Bob Lutz, president of Chrysler, tells it like it is...all the time.
Paul A. Eisenstein
From the Print Edition:
Arnold Schwarzenegger, Summer 96
With an angry roar, the fighter bursts through the clouds. Banking steeply, it dives toward the runway, as if ready to start strafing. At the last minute, the pilot levels off, bringing the Aero L-39 in for a smooth, 120-knot landing. The engine whines shrilly as it taxis toward the hangar, the Plexiglas canopy already opening as the jet rolls to a stop. Behind his visor, the pilot coolly completes his post-flight check. Satisfied, he cuts the power, only then permitting himself a broad grin, another mission successfully completed. Climbing out of the cramped cockpit, reaching for a foothold, his well-polished boot swings past the name stenciled onto the camo-green fuselage: Capt. Robert A. Lutz, USMC (Reserve). While he may no longer be a member of the active services, Bob Lutz, 64, is more active than ever.
With his patrician manner and rugged good looks--ramrod straight posture, a thick brush of silver-white hair and a smile that twists, impishly, from the corners of his mouth--Lutz could be the Marine Reserve's poster boy, the response to (now retired) Air Force Brig. Gen. Chuck Yeager. Smart, strong-willed and unabashedly opinionated, Lutz is the proverbial rugged individualist--whether piloting his Czech-made Albatros fighter-trainer, charging a tight corner on a race track or negotiating the labyrinths of the corporate boardroom as president of the nation's number three automaker. He is a survivor, with a cat-like talent to bounce back to life after every setback. All the while, Lutz is likely to be chewing on the end of a hand-rolled cigar.
While he hasn't the household name of his former boss and mentor, Lee Iacocca, Lutz also owes his share of fame and fortune to Chrysler Corp. Or perhaps, Chrysler owes it to him. In 1989, the automaker was a financial basket case. With a dated line of uninspired automobiles, Chrysler was nearing bankruptcy--again--its second brush with death in less than a decade. With Iacocca off raising money for pet projects like the Statue of Liberty and Ellis Island, Lutz was left in charge. It was the opportunity he'd been waiting for all of his life.
Lutz's philosophy was simple: "You can't be all things to all people. You have to provide the customer with a very clear-cut choice." When the first generation of new Chrysler products rolled off the drawing board and out the factory door in 1992, they won rave reviews. Suddenly, Chrysler became the darling of the media and Wall Street, which was pleased by a succession of record profits. Inside the corporation, however, Lutz got the cold shoulder. He'd scrabbled with Iacocca once too often, sealing his fate by scuttling a proposed link-up with Italy's Fiat S.p.A.--a deal that would have earned Iacocca millions in stock profits. When the 67-year-old Iacocca chose a successor, the once-anointed Lutz was pointedly passed over for an outsider, Robert J. Eaton, then head of General Motors Corp.'s successful European subsidiary, GM of Europe.
Unruffled, Lutz showed a side he'd seldom exhibited before: the ability to swallow his pride. "Being a team player, which I am, you don't sulk and quit when someone else is selected captain of the team," he declared under the glare of a dozen TV klieg lights. It may have been the best decision Lutz has ever made. If he had any doubts, he's discovered there's no shame in being number two. If anything, the president of Chrysler Corp. is having so much fun he has decided to postpone his retirement.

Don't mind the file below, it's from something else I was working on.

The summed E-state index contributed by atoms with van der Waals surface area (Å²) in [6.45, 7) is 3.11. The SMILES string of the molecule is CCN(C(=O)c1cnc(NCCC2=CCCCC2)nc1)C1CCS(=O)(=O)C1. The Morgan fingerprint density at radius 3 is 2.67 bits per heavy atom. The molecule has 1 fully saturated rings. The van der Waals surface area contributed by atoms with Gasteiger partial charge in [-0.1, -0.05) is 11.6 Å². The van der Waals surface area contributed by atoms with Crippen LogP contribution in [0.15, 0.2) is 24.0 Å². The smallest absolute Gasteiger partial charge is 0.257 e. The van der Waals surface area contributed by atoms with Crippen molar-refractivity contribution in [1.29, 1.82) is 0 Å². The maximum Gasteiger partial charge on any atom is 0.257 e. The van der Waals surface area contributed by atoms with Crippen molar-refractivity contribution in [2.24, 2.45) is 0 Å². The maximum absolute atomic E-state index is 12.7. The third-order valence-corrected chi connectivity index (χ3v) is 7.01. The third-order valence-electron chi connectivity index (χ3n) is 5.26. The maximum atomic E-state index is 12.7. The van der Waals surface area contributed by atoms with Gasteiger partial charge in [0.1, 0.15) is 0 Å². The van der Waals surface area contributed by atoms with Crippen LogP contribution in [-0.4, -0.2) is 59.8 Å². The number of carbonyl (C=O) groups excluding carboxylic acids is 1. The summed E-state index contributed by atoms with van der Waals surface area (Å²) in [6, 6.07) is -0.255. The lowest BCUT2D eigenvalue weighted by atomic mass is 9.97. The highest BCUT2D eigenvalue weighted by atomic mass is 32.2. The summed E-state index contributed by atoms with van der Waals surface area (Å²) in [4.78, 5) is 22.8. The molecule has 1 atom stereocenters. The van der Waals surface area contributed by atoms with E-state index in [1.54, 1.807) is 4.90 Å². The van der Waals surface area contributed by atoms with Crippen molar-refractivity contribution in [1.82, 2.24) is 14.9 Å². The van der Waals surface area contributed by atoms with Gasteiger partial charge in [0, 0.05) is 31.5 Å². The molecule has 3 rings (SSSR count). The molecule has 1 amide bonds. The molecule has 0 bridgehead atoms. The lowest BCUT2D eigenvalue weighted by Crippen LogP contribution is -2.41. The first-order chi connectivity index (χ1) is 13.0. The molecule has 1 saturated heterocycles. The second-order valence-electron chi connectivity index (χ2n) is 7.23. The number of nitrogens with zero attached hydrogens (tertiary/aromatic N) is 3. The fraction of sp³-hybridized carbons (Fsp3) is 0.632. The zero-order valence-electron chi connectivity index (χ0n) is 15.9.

Son of an affluent Swiss banker, Bob Lutz traces his jet-setting ways back to his youth, when he traveled frequently with his father, Robert, on business trips to the United States. Lutz also developed an early taste for automobiles. As a three-year-old, he says, he could identify anything on the road by make and year. "I was a tiny idiot savant, saying, '1929 Ford Model A,'" Lutz recalls with a laugh.
Discipline didn't come naturally. He was, if anything, a wild child. "Seriously behind" in his classes, he was tossed out of boarding school for a series of infractions. Before resettling in the United States, his frustrated father gave the unruly son one more chance to get a high school diploma: He would pay for one more year of school if Bob, then 22, joined the Marines. It wasn't a difficult choice. As a dawdling youngster in the waning days of World War II, Lutz would sketch fighter planes in his notebooks and fantasize about dogfights over Berlin. "I kept hoping the war would last long enough so I could get up in a P-51 and be an ace."
There was a colder war waging when Lutz signed up, so the young Marine recruit had time to tackle the enemy within. He soon earned his wings and by the time he left active duty, in 1959, Lutz was well on his way to a degree from the University of California-Berkeley, which he earned in 1961. A year later he received his master's degree, with highest honors, for a thesis on the interaction between product design and product image.
The Marines taught Lutz another lesson: how to enjoy a good cigar. Stationed on a helicopter carrier off the Philippines, recalls Lutz, "I'd go up to the flying bridge with a friend and sit in the captain's chair to smoke and watch the sun go down. I learned to associate the cigar with peace, relaxation, friendship and beautiful locations."
Lutz comes from a long line of cigar smokers. His father smoked until he was 80, and there's a portrait in the family home of a great-great-grandfather cherishing a cheroot. "The arthritis in his left hand formed a natural bridge for him to hold his cigar," Lutz recalls from family lore.
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